A man reputed to be Colombia's oldest paramilitary fighter has laid down his weapons at a ceremony in the north.
Ramon Isaza (L) was a rancher before founding his faction
Ramon Isaza, thought to be at least 65 and accused of rights abuses and drug smuggling, demobilised along with nearly 1,000 paramilitaries.
The disarmament of Mr Isaza and his faction - the Magdalena Medio Bloc - brings the number of demobilised paramilitaries to more than 22,000.
Many paramilitary groups were founded in the 80s to fight Marxist guerrillas.
During the ceremony in the town of Puerto Triunfo, in Antioquia province, the militias handed over hundreds of weapons in the presence of Colombian officials and international observers.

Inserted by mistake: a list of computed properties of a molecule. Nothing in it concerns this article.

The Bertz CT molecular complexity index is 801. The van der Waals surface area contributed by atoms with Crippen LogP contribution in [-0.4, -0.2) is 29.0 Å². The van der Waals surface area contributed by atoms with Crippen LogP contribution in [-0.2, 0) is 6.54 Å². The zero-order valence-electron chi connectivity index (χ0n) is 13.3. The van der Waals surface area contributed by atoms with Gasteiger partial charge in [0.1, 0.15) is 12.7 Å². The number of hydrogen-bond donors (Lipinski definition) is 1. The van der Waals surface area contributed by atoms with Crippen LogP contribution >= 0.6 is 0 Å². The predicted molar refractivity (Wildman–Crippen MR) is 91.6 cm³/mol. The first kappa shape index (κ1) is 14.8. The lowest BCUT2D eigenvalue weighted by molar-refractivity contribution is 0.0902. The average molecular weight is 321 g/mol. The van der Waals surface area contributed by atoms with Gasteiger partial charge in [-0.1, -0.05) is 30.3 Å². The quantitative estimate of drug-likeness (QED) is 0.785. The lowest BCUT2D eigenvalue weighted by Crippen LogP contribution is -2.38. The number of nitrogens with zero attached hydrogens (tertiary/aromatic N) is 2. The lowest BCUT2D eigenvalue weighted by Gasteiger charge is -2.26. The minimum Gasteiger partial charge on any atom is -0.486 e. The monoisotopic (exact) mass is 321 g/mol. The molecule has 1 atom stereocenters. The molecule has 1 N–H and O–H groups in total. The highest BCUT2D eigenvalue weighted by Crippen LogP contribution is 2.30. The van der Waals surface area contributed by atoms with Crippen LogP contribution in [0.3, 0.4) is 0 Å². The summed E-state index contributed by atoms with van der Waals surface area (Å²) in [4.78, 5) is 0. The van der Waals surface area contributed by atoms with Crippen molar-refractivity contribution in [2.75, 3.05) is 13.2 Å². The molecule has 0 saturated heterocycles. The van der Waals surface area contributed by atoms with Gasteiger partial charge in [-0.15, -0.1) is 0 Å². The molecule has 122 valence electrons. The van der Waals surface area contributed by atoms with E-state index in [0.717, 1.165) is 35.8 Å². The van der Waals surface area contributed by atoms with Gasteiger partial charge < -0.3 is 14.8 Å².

Known as "the Old Guy", Mr Isaza was a rancher before founding his faction in the late 1970s to combat Marxist rebels.
He said he recruited fellow farmers armed with guns to ambush rebels who had been stealing their chickens, pigs and cows, and were threatening to kill him.
His Magdalena Medio Bloc belongs to Colombia's biggest paramilitary group, the United Self-Defence Forces of Colombia (AUC).
Under the controversial peace process, those who have committed crimes and agree to disarm face reduced prison terms.
Most of the rank-and-file paramilitaries are expected to be pardoned and can be eligible for job-training programmes and a monthly government stipend for two years.
Colombian President Alvaro Uribe has also announced that thousands of them could join a civil police force that already has more than 500 men.
Human rights groups are concerned that fighters who have committed atrocities will go unpunished.